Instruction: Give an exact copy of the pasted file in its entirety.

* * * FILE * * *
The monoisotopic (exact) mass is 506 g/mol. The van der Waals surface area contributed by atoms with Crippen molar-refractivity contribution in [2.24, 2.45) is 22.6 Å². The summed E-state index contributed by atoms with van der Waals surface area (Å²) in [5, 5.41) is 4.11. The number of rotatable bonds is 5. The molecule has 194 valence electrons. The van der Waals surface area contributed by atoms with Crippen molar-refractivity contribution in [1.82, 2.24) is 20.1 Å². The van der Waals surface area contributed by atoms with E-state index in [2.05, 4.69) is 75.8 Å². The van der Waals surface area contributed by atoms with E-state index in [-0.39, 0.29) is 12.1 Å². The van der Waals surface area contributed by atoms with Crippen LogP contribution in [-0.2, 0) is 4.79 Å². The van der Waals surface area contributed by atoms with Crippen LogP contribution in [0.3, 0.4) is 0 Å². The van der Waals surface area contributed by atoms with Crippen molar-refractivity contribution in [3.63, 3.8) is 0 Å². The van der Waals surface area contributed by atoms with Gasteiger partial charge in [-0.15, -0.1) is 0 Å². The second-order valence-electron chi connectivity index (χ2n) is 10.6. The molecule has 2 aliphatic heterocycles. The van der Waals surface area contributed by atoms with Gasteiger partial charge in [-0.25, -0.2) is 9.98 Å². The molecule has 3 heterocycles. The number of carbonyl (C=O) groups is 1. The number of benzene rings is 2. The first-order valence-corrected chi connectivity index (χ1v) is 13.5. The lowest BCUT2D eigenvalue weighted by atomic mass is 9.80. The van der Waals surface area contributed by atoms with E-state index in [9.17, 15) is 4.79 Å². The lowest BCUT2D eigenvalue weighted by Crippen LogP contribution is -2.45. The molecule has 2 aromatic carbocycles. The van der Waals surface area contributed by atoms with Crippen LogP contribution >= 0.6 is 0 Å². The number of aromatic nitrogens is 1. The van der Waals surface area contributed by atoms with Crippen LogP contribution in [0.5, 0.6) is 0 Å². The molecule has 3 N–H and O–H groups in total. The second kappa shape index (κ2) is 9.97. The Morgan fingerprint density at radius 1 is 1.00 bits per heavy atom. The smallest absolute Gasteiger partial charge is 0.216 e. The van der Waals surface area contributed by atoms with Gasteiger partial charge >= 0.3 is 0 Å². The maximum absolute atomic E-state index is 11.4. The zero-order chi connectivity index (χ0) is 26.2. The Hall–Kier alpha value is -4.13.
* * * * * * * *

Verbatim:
The monoisotopic (exact) mass is 506 g/mol. The van der Waals surface area contributed by atoms with Crippen molar-refractivity contribution in [2.24, 2.45) is 22.6 Å². The summed E-state index contributed by atoms with van der Waals surface area (Å²) in [5, 5.41) is 4.11. The number of rotatable bonds is 5. The molecule has 194 valence electrons. The van der Waals surface area contributed by atoms with Crippen molar-refractivity contribution in [1.82, 2.24) is 20.1 Å². The van der Waals surface area contributed by atoms with E-state index in [2.05, 4.69) is 75.8 Å². The van der Waals surface area contributed by atoms with E-state index in [-0.39, 0.29) is 12.1 Å². The van der Waals surface area contributed by atoms with Crippen LogP contribution in [-0.2, 0) is 4.79 Å². The van der Waals surface area contributed by atoms with Crippen LogP contribution in [0.3, 0.4) is 0 Å². The van der Waals surface area contributed by atoms with Crippen molar-refractivity contribution in [3.63, 3.8) is 0 Å². The van der Waals surface area contributed by atoms with Gasteiger partial charge in [-0.15, -0.1) is 0 Å². The second-order valence-electron chi connectivity index (χ2n) is 10.6. The molecule has 2 aliphatic heterocycles. The van der Waals surface area contributed by atoms with Gasteiger partial charge in [-0.25, -0.2) is 9.98 Å². The molecule has 3 heterocycles. The number of carbonyl (C=O) groups is 1. The number of benzene rings is 2. The first-order valence-corrected chi connectivity index (χ1v) is 13.5. The lowest BCUT2D eigenvalue weighted by atomic mass is 9.80. The van der Waals surface area contributed by atoms with E-state index in [9.17, 15) is 4.79 Å². The lowest BCUT2D eigenvalue weighted by Crippen LogP contribution is -2.45. The molecule has 2 aromatic carbocycles. The van der Waals surface area contributed by atoms with Crippen LogP contribution >= 0.6 is 0 Å². The number of aromatic nitrogens is 1. The van der Waals surface area contributed by atoms with Crippen LogP contribution in [0.5, 0.6) is 0 Å². The molecule has 3 N–H and O–H groups in total. The second kappa shape index (κ2) is 9.97. The Morgan fingerprint density at radius 1 is 1.00 bits per heavy atom. The smallest absolute Gasteiger partial charge is 0.216 e. The van der Waals surface area contributed by atoms with Gasteiger partial charge >= 0.3 is 0 Å². The maximum absolute atomic E-state index is 11.4. The zero-order chi connectivity index (χ0) is 26.2. The Hall–Kier alpha value is -4.13.